COME AT ONCE. UPDEGRAFF AND PEACOCK ARE GOING TO KILL JIM.

Jim Masterson was in partnership with A. J. Peacock in Dodge City’s Lady Gay Saloon and Dance Hall. Al Updegraff was Peacock’s brother-in-law and bartender. Jim thought Updegraff was dishonest and a drunk, and demanded that Peacock fire Updegraff. Peacock refused. Their disagreement grew until threats were made, prompting the telegram. Bat boarded the next stagecoach and arrived in Dodge City on April 16. Getting off the train before it stopped, Masterson saw Updegraff and Peacock. He accosted them, “Hold up there a minute, you two. I want to talk to you.” Recognizing Masterson, Updegraff and Peacock retreated behind the jail and exchanged gunfire with Masterson. Citizens ran for cover as bullets ripped through the Long Branch Saloon. Other individuals began firing in support of both sides until Updegraff was wounded. Mayor Ab Webster arrested Masterson. Afterward Bat learned that his brother Jim was not in danger. Updegraff recovered. Because the shooter who hit Updegraff could not be identified, Masterson was fined $8.00 and released.

It was unclear who fired first. The citizens were outraged and warrants were issued, but Bat and Jim were permitted to leave Dodge.

Dodge City War

Main article: Dodge City War.

Masterson spent a year as marshal of Trinidad, Colorado, as well as serving as Sheriff of South Pueblo, Colorado. In 1883, he participated in a bloodless conflict and gunfighter gathering later called the Dodge City War.

Denver, Colorado

In 1888, Masterson was living in Denver, Colorado, where he dealt faro for “Big Ed” Chase at the Arcade gambling house. In 1888 he managed and then purchased the Palace Variety Theater. It was probably there that Bat first met an Indian club swinger and singer called Emma Moulton, born as Emma Walter near Philadelphia in 1857. The pair subsequently lived together and it has been widely reported that they married in Denver on 21 November 1891. Although no record of the marriage has come to light thus far and Emma was not divorced from her first husband until 9 November 1893, the partnership was to survive until Bat’s death. While in Denver, he met and maintained a long term friendship with the infamous confidence man, Soapy Smith and members of the Soap Gang. In 1889 the two friends were involved together in the famous Denver registration and election fraud scandal. In 1892 he moved to the silver boom town of Creede, Colorado, where he managed the Denver Exchange Club until the town was destroyed by fire. On the 1900 Federal Census record for Arapahoe County in Denver he lists his name as William Masterson with his birthplace as Missouri in 1854. His wife is listed as Emma Masterson married for 10 years and he lists his occupation as Athletic Club Keeper. Bat continued to travel around the boom towns of the West, gambling and promoting prize fights. He began writing a weekly sports column for George’s Weekly, a Denver newspaper, and opened the Olympic Athletic Club to promote the sport of boxing.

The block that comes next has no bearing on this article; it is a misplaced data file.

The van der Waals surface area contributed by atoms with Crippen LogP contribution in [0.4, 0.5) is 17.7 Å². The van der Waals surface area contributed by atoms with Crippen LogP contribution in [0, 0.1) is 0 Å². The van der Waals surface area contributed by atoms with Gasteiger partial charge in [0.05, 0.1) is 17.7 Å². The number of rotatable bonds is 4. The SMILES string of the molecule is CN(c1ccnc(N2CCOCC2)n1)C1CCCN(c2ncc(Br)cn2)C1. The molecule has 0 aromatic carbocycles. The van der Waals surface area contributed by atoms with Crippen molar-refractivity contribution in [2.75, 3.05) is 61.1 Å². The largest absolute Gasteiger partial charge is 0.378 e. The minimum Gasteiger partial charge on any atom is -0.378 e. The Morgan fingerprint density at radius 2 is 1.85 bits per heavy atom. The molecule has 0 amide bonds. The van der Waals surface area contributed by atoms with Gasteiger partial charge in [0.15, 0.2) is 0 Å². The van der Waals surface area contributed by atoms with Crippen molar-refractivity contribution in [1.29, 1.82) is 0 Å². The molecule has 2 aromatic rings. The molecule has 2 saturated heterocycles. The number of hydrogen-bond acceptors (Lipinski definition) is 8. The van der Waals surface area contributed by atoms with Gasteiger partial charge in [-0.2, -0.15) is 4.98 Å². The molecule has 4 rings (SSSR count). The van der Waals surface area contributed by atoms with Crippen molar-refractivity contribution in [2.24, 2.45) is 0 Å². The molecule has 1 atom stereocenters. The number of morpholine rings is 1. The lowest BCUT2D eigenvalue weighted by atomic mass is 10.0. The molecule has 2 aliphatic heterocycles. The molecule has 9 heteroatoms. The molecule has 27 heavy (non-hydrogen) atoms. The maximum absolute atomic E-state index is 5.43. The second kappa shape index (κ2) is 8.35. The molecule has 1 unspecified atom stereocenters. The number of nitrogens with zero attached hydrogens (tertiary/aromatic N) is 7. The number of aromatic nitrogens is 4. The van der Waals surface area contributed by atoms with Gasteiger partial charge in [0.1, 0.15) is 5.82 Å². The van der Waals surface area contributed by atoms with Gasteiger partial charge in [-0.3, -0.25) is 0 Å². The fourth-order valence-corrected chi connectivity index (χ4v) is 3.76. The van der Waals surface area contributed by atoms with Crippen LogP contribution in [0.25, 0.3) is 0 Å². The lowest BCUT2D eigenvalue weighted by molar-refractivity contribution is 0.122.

Fame and notoriety

Bat Masterson lived in the American West during a violent and frequently lawless period. His most recent biographer concludesthat, Indian-fighting aside, he used a firearm against a fellow man on just six occasions, far less than some of his contemporaries such as Dallas Stoudenmire, “Wild Bill” Hickok, and Clay Allison. However, the fact that he was so widely known can be ascribed to a practical joke played on a gullible newspaper reporter in August 1881. Seeking copy in Gunnison, Colorado, the reporter asked Dr W.S. Cockrell about mankillers. Dr. Cockrell pointed to a young man nearby and said it was Bat and that he had killed 26 men. Cockrell then regaled the reporter with several lurid tales about Bat’s exploits and the reporter wrote them up for the New York Sun. The story was then widely reprinted in papers all over the country and became the basis for many more exaggerated stories told about Bat over the years. Masterson left the West and went to New York City by 1902, where he was arrested for illegal gambling.